(Alliance News) - Stocks in London are set to open slightly higher on Friday after Wall Street appeared to shrug off the strongest US annual inflation print since 2008, while the UK economy continued its fight back.
Data early Friday showed recovery gathered pace in April, with UK gross domestic product expanding 2.3% month-on-month. This was the fastest monthly growth since July 2020, as lockdown restrictions eased, and marks an uptick from a rise of 2.1% for March.
While UK GDP remains 3.7% below pre-pandemic levels, it is now 1.2% above the initial recovery peak in October 2020.
Sterling was quoted at USD1.4177 early Friday, firm on USD1.4174 at the London equities close on Thursday.
In early UK company news, there was M&A activity as Sanne succumbed to takeover talks with Cinven after a fifth approach, and Sigma Capital agreed to be taken over in a deal worth GBP188 million.
IG says futures indicate the FTSE 100 index of large-caps to open up 6.22 points, or 0.1% at 7,094.40 on Friday. The FTSE 100 closed up 7.17 points, or 0.1%, at 7,088.18 on Thursday.
London stocks are called to finish the week on a positive note despite Thursday's stronger-than-expected US inflation print.
"US 10 year yields after initially spiking higher, dropped sharply to hit their lowest levels in three months, below 1.44%, as after a careful parsing of the inflation numbers investors decided to take the Federal Reserve's word for it that all of the inflation pressure, we are currently seeing will be transitory," said Michael Hewson, chief market analyst at CMC Markets.
The US consumer price index surged 5.0% in May, marking a big uptick from 4.2% in April and ahead of market expectations, according to FXStreet, of 4.7%. May's reading marked the largest 12-month increase in US consumer prices since a 5.4% rise in August 2008.
However, Wall Street took the figures in its stride and ended Thursday's session in the green. The Dow Jones Industrial Average added 0.1%, the S&P 500 0.5%, and the Nasdaq Composite 0.8%.
"There is certainly plenty of evidence when drilling down into the numbers that a good proportion of the price rises we are currently seeing are base effects and reversals of the price falls we saw over 12 months ago, but equally there is also increasing evidence of other more persistent factors helping to drive prices higher," Hewson commented.
Meanwhile, a bipartisan group of 10 US senators said Thursday they have reached a tentative agreement on a "realistic" infrastructure plan, days after talks between President Joe Biden and Republican lawmakers collapsed.
The agreement, considerably less ambitious than Biden's original USD2.3 trillion American Jobs Plan, would be "fully paid for and not include tax increases", the five Democrats and five Republicans said in a brief statement.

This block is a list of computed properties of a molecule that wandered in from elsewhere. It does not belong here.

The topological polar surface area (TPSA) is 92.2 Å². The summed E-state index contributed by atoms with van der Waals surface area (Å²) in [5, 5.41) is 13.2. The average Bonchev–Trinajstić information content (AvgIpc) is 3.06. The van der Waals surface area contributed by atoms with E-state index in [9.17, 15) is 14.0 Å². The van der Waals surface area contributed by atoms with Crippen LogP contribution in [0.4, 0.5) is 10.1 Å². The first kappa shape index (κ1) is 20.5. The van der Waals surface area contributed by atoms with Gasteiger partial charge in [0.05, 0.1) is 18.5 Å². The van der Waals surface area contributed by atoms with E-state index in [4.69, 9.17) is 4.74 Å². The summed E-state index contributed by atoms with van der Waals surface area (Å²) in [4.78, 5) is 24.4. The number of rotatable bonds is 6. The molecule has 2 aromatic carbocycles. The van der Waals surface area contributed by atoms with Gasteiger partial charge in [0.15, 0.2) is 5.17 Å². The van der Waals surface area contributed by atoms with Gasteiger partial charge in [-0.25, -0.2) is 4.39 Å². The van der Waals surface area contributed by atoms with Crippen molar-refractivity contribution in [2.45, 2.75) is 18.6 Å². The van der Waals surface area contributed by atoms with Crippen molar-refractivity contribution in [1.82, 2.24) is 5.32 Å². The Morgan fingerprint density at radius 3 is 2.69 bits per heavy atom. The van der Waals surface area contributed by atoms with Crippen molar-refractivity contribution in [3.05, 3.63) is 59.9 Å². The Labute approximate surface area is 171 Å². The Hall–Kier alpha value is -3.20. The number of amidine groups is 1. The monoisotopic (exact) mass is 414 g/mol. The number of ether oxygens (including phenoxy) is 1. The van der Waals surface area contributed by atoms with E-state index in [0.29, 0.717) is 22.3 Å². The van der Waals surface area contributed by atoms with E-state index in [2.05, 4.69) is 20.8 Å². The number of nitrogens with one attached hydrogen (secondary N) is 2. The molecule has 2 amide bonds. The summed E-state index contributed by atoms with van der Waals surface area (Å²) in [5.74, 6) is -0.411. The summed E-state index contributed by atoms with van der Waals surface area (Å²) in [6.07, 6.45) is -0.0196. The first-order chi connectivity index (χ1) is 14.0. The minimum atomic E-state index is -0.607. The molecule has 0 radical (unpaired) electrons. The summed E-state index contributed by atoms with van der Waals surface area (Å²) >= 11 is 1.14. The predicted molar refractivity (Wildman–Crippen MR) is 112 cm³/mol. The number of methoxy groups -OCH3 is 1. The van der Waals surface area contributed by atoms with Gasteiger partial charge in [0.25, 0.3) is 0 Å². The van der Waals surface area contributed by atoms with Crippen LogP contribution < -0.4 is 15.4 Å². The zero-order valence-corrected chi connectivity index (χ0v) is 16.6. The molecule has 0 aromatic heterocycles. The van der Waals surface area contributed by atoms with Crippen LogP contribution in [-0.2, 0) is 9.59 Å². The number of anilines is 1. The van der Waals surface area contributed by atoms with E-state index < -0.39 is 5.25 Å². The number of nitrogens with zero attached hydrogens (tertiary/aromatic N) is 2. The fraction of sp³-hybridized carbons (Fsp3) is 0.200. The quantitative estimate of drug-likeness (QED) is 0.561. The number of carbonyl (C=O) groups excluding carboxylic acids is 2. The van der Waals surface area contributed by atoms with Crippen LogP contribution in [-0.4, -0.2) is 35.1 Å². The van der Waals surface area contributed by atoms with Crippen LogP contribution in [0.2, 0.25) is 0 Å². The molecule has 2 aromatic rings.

US media citing sources familiar with the package reported that it amounts to USD1.2 trillion over eight years, with some USD579 billion of it being new spending â€“ and none of it raised through new corporate or income taxes.
In early UK company news, Sanne said it is now in takeover talks with Cinven after receiving a fifth unsolicited approach worth 875 pence per share.
Sanne shares closed at 772p on Thursday, with the latest offer representing a premium of 13%.
The provider of alternative asset and corporate services in late May rejected Cinven's fourth offer of 850p, believing it did not reflect its long-term prospects.
However, Sanne has now decided to enter takeover talks after receiving the 875p bid, and has been granted an extension to the put-up-or-shut-up deadline for Cinven to either announce a firm offer or walk away. The new deadline is July 9. There can be no certainty an offer will be made, Sanne said.
Domino's Pizza Group said Chief Financial Officer Neil Smith is leaving the company to take up another opportunity.
The pizza delivery master franchiser said it will now commence a search process to find a successor, with Smith set to depart on November 26 following completion of his notice period.
Build-to-rent housing provider Sigma Capital said it has agreed to be taken over by funds managed by PineBridge Benson Elliot, in a deal worth GBP188.4 million. Sigma shareholders will receive 202.1p per share in cash, representing a premium of 36% to Sigma's closing price on Thursday.
PineBridge Benson Elliot is a pan-European real estate private equity specialist, with USD3.2 billion of managed equity.
The offer has acceptances representing 61% of Sigma Capital shares and is recommended unanimously by Sigma's independent shareholders.
"We are delighted that our independent directors intend to recommend this offer from PineBridge Benson Elliot, having reviewed a number of options from other parties. We know the team well and believe that our complementary skills, experience and sector knowledge, as well as PineBridge Benson Elliot's capital backing, will make a powerful combination," said Sigma Capital Founder & Chief Executive Graham Barnet.
In Asia on Friday, the Japanese Nikkei 225 index ended flat. In China, the Shanghai Composite was down 0.5%, while the Hang Seng index in Hong Kong was up 0.5%. The S&P/ASX 200 in Sydney finished up 0.1%.
Against the yen, the dollar fell to JPY109.39 versus JPY109.56. The euro traded at USD1.2186 early Friday, higher than USD1.2168 late Thursday.
Gold was quoted at USD1,901.30an ounce early Friday, higher than USD1,891.85 on Thursday. Brent oil was trading at USD72.49 a barrel, firm on USD72.45 late Thursday.
By Lucy Heming; firstname.lastname@example.org
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